By David Shefter, USGA
NORMAN, Okla. – Stroke play co-medalist Doris Chen and Lauren Diaz-Yi will meet in Saturday’s 36-hole championship match of the 2013 U.S. Women’s Amateur Public Links Championship, being conducted at the 6,351-yard, par-72 Jimmie Austin OU Golf Club.
Chen, 20, of Bradenton, Fla., and Diaz-Yi, 18, of Thousand Oaks, Calif., each won a pair of matches on Friday to reach the final.
Chen defeated two Oklahoman golfers, first going 19 holes in the morning to eliminate University of Oklahoma senior and local favorite Anne-Catherine Tanguay in the quarterfinals before easily downing Oklahoma State University sophomore Julie Yang, 5 and 4, in the afternoon. Chen, the 2010 U.S. Girls’ Junior champion, is vying to become the third player to win the U.S. Girls’ Junior and WAPL, joining Lori Castillo and the late Heather Farr.
Last month, Chen, a rising junior at the University of Southern California, helped the Trojans win the NCAA Division I title by a record 21 strokes.
This week at the WAPL, she shared stroke-play medalist honors with teammate and NCAA individual title winner Annie Park, who was eliminated in the first round of match play.
But statistics aren’t on her side; the last medalist to win the WAPL was Candie Kung, of Chinese Taipei, who defeated Missy Farr-Kaye, 2 up, at Kemper Lakes Golf Club in suburban Chicago.
Diaz-Yi twice needed just 15 holes to eliminate Krystal Quihuis and fellow Southern Californian Raychelle Santos in the quarterfinals and semifinals by 4-and-3 margins.
The Women’s Amateur Public Links began with 36 holes of stroke-play qualifying, with the low 64 scorers advancing to match play which began Wednesday. Five rounds of match play were conducted prior to Saturday’s final.
Both finalists are exempt into the U.S. Women’s Amateur in August at the Country Club of Charleston (S.C.), and the champion also receives an exemption into the 2014 U.S. Women’s Amateur at Nassau Country Club in Glen Cove, N.Y.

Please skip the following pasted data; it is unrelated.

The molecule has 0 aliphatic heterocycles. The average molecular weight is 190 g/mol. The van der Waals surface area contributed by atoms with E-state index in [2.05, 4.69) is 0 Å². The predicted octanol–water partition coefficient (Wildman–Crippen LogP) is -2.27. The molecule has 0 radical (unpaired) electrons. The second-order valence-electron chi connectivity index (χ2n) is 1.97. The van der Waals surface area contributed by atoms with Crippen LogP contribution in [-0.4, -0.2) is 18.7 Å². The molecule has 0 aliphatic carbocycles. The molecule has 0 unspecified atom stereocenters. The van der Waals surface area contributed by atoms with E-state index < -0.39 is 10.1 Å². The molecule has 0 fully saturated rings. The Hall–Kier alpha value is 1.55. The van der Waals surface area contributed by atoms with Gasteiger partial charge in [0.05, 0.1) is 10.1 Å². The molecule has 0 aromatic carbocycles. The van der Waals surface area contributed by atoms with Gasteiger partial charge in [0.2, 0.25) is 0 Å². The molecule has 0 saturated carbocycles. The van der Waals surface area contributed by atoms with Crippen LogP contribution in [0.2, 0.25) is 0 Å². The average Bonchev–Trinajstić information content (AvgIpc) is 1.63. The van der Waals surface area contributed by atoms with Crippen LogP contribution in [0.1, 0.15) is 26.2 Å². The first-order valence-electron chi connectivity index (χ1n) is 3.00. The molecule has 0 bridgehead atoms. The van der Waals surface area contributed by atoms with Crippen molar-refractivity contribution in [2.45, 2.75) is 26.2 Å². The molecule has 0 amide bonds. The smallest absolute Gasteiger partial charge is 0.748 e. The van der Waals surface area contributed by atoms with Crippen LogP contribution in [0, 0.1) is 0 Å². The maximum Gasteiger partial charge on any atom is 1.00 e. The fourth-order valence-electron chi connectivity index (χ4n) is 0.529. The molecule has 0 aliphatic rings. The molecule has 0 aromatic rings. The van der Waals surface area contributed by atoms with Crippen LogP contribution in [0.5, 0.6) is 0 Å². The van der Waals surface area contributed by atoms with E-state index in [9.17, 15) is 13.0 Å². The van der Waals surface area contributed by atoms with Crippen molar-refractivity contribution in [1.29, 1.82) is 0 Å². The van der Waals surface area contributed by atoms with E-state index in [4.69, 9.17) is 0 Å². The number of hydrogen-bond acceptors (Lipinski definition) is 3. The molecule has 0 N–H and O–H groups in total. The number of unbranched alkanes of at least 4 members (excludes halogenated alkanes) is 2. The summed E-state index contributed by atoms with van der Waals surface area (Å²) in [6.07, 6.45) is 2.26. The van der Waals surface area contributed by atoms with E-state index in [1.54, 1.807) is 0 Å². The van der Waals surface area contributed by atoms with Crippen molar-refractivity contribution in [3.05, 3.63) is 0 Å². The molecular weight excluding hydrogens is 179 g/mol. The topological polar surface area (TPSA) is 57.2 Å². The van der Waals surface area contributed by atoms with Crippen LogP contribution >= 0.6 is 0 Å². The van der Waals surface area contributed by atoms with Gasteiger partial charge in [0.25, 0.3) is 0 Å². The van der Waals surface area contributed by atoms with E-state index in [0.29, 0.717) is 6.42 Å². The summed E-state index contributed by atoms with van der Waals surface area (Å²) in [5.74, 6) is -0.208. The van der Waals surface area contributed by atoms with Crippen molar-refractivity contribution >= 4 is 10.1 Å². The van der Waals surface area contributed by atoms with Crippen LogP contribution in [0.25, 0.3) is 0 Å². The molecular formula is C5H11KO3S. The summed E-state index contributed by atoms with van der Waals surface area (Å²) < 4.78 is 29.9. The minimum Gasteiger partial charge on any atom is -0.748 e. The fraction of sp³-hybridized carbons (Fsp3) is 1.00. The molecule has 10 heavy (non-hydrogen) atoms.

The WAPL is one of 13 national championships conducted annually by the USGA, 10 of which are strictly for amateurs.
After a morning round against Tanguay in front of a decidedly pro-Sooner gallery, Chen settled her nerves and focused on the semifinals. She won five of the first six holes – two with birdies (third and fifth) – to grab a 5-up lead.
“I really didn’t get a full warm-up this morning,” said Chen. “I got the green speed figured out. I hit it better and I putted better as well. It was just a little adjustment with my swing, my focus and my putting.”
Chen lost the seventh hole with a bogey, but back-to-back birdies on 10 and 11 put her comfortably in command for a second USGA championship.
“I don’t even want to think [about that] too much,” said Chen, a qualifier for next week’s U.S. Women’s Open at Sebonack Golf Club in Southampton, N.Y. “I just want to play the same game I have all week. I [will] definitely have some inspiring thoughts [from that Girls’ Junior title]. I think that definitely will help me [in the final].”
Added Yang, “I'm not upset at all. This is the best I've done so far in the WAPL. This gives me a lot of confidence and it will help me down the road.”
Diaz-Yi won six holes in an eight-hole stretch on the outward nine to take a commanding 5-up lead over Santos into the turn.
“At the beginning of the round, I was all over the place,” said Santos. “I was losing holes with bogeys and doubles. On the back nine, I hit some better drives.
“She was just solid and I knew she was going to be in the fairway. I wasn't.”
As fatigue set in on the second nine, Diaz-Yi made consecutive bogeys to see her advantage trimmed to 3 up after 13 holes. But she halved 14 and won the par-3 15th with a par to reach her first-ever USGA final.
“I was really tired,” said Diaz-Yi. “I was 5 up after nine and I just wanted to be steady … and not do anything crazy. I had a couple of slips here and there.”
Concerning her matchup with the more-experienced Chen, Diaz-Yi plans on keeping her expectations low.
“I am just going to rest and just crash,” said Diaz-Yi of her preparations. “Playing with Doris is going to be a lot of fun. She’s a U.S. Girls’ Junior champion. She knows what it’s like to be there … She birdied 18 to extend her quarterfinal match. That’s Doris.
“She’s going to be very competitive and it’s not going to be an easy match … Honestly, what do I have to lose? ”
David Shefter is a senior staff writer with the USGA. Email him at firstname.lastname@example.org.